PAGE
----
BOULDER, Colo.—Essentially merging two research anddevelopment programs for small-molecule checkpoint kinase 1 (ChK-1) compounds,Array BioPharma has signed an oncology agreement with Genentech to exploreGenentech's compound GDC-0425 (RG7602), currently in Phase I trials, andArray's compound ARRY-575, which is being prepared for an investigational newdrug application to initiate a Phase I trial in cancer patients.
Under the terms of the deal, Genentech is responsible forall clinical development and commercialization activities. For its part, Arraywill receive an upfront payment of $28 million, is eligible to receive clinicaland commercial milestone payments of as much as $685 million and could receivedouble-digit royalties on sales of any resulting drugs. No additional financialterms have been disclosed.
"Combining both companies' programs will maximize ourchances for success in developing and commercializing this novel cancertherapy," said Robert E. Conway, CEO of Array BioPharma, in the officialannouncement about the deal, calling the new deal an expansion of his company'slong-standing relationship with Genentech. "We believe ChK-1 inhibition is akey strategy for enhancing the efficacy of chemotherapeutic and other agents incancer patients."
The deal is unique and "pretty unusual" by the normal pharmaand biotech industry standards, Conway tells ddn.
"This represents some remarkable economies and economics, aswe sweep our compounds together into a joint program and figure out whichprogram should move forward into later-stage development based on the trialdata," Conway continues. "We were looking for a great partner already, andwe've been working with Genentech on oncology programs for several years now.Our ChK-1 program goals and company goals align very well, and we're happy tohave Genentech driving the bus on this. The same economics apply regardless ofwhich drug moves forward."
"This is a great way to sort of double our chances ofsuccess in reaching the market with a ChK-1 drug and get cures to patientsfaster," adds Kevin Koch, president and CSO of Array.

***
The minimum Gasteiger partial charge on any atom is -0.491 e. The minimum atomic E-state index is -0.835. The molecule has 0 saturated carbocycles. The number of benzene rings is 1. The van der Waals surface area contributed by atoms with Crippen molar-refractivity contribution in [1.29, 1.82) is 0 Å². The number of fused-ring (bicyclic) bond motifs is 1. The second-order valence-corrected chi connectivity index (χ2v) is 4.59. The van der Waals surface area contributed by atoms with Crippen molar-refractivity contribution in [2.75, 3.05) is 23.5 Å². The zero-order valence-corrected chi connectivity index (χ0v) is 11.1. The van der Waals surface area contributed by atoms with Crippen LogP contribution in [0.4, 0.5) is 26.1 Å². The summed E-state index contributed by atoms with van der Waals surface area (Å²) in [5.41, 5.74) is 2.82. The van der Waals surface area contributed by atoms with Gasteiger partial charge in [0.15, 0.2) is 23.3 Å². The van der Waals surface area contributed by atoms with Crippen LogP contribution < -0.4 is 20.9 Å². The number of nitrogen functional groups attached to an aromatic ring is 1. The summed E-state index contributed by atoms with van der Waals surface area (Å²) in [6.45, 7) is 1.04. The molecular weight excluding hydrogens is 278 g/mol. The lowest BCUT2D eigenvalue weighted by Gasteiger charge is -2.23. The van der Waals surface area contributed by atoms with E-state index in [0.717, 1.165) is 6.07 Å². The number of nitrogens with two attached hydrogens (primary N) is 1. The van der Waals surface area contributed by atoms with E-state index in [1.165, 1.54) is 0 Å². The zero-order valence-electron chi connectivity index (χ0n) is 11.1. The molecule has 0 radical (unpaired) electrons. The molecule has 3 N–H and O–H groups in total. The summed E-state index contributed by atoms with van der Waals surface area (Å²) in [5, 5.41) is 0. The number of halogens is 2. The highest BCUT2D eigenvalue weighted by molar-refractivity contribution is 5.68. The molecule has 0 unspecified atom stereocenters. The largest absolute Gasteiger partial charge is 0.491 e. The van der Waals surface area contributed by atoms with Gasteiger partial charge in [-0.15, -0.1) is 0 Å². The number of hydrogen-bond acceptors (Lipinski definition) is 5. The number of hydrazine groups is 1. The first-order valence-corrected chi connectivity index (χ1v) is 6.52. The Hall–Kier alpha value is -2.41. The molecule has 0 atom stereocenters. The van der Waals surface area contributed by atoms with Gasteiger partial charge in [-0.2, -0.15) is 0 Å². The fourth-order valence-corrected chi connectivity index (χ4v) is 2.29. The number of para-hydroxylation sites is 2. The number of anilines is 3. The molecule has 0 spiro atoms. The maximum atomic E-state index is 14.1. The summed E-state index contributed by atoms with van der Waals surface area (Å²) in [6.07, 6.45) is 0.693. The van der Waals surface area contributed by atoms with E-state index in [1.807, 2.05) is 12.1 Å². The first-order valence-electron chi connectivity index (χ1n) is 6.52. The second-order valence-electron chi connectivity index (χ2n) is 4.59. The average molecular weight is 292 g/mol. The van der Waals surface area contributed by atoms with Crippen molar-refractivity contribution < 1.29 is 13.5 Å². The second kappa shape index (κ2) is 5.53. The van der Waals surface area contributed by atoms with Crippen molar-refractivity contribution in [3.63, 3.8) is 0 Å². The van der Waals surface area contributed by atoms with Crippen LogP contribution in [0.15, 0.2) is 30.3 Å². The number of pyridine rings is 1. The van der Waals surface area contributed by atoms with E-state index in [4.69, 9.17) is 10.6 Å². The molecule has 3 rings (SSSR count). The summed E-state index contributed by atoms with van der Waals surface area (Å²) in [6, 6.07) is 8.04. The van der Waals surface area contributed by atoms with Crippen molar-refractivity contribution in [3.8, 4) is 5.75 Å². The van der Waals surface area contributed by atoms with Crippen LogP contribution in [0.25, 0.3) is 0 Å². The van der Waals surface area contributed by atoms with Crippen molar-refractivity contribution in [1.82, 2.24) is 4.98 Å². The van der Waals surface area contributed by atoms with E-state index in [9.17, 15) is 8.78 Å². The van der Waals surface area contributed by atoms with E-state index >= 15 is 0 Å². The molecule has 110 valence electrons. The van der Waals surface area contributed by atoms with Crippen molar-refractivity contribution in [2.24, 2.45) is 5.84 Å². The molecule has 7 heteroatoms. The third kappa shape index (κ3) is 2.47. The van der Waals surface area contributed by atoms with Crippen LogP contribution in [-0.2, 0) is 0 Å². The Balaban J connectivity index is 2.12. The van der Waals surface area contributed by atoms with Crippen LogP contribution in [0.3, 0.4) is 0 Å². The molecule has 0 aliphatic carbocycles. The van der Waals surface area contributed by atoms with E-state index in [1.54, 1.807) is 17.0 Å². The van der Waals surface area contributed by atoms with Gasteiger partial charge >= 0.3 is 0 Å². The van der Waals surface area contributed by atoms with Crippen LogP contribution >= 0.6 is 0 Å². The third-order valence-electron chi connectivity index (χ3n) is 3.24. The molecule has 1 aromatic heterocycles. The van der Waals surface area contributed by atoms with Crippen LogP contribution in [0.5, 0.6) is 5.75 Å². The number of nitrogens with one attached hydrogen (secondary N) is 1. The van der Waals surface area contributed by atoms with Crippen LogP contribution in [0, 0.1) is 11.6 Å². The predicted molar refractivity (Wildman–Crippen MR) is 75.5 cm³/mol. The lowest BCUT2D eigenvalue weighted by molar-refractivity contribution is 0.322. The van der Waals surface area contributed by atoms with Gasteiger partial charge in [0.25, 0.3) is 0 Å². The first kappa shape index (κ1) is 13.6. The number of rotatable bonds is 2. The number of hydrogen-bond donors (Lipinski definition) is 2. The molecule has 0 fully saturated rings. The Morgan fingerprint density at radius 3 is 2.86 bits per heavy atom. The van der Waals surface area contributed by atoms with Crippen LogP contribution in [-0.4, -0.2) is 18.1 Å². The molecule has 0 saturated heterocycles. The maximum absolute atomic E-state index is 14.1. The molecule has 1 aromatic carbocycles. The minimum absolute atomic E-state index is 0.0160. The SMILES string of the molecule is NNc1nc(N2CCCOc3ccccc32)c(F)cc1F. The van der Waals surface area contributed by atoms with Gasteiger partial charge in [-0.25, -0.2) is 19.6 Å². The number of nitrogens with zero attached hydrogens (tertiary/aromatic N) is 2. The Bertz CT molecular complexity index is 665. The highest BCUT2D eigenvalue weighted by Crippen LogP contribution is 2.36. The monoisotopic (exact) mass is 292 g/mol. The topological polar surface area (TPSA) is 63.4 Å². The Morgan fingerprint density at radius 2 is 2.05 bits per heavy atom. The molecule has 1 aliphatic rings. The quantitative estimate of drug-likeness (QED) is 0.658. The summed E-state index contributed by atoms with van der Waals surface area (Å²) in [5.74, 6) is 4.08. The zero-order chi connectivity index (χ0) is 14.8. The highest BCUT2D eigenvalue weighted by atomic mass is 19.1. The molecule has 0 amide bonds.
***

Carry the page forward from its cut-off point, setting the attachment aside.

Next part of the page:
"Genentech has had a relationship with Array since 2004 on anumber of programs so we have a good sense of their scientific prowess," Dr.James Sabry, vice president of Genentech Partnering, tells ddn. "Afundamental respect for science has been a deep and abiding part of Genentech'sculture—an outlook that's been maintained after our acquisition by Roche. Wealready had that positive relationship with and respect for Array, and when werealized they had a program much like ours in ChK-1, it made sense to do a dealstructure like this."
Combining the two programs has great appeal in part becausedrug attrition is such a huge financial drain on pharma and biotech companies.With two compounds to pursue, Sabry notes, the overall costs will be higherthan going it alone, but the chances of success are so much better than itmakes it worth the somewhat elevated cost.
Only one of the two compounds is likely to move forward,though, so increased costs of R&D won't be a long-term issue, he adds.
"There's no particular reason we couldn't theoretically goforward with both," Sabry notes, "but it's not likely. Both compounds have verysimilar mechanisms of action, so there probably wouldn't be much benefit to usor patients to move both forward. The trial results will help us to determinewhich of the two seems most promising."
ChK-1 is a protein kinase that regulates tumor cells'response to DNA damage that is often caused by treatment with chemotherapy. Inresponse to DNA damage, ChK-1 blocks cell cycle progression in order to allowfor repair of damaged DNA, thereby limiting the efficacy of chemotherapeuticagents.
The companies believe that by inhibiting ChK-1 in combinationwith chemotherapy, they can enhance tumor cell death, and they say that bothGDC-0425 and ARRY-575 are highly selective, oral ChK-1 inhibitors designed toenhance the efficacy of some chemotherapeutic agents.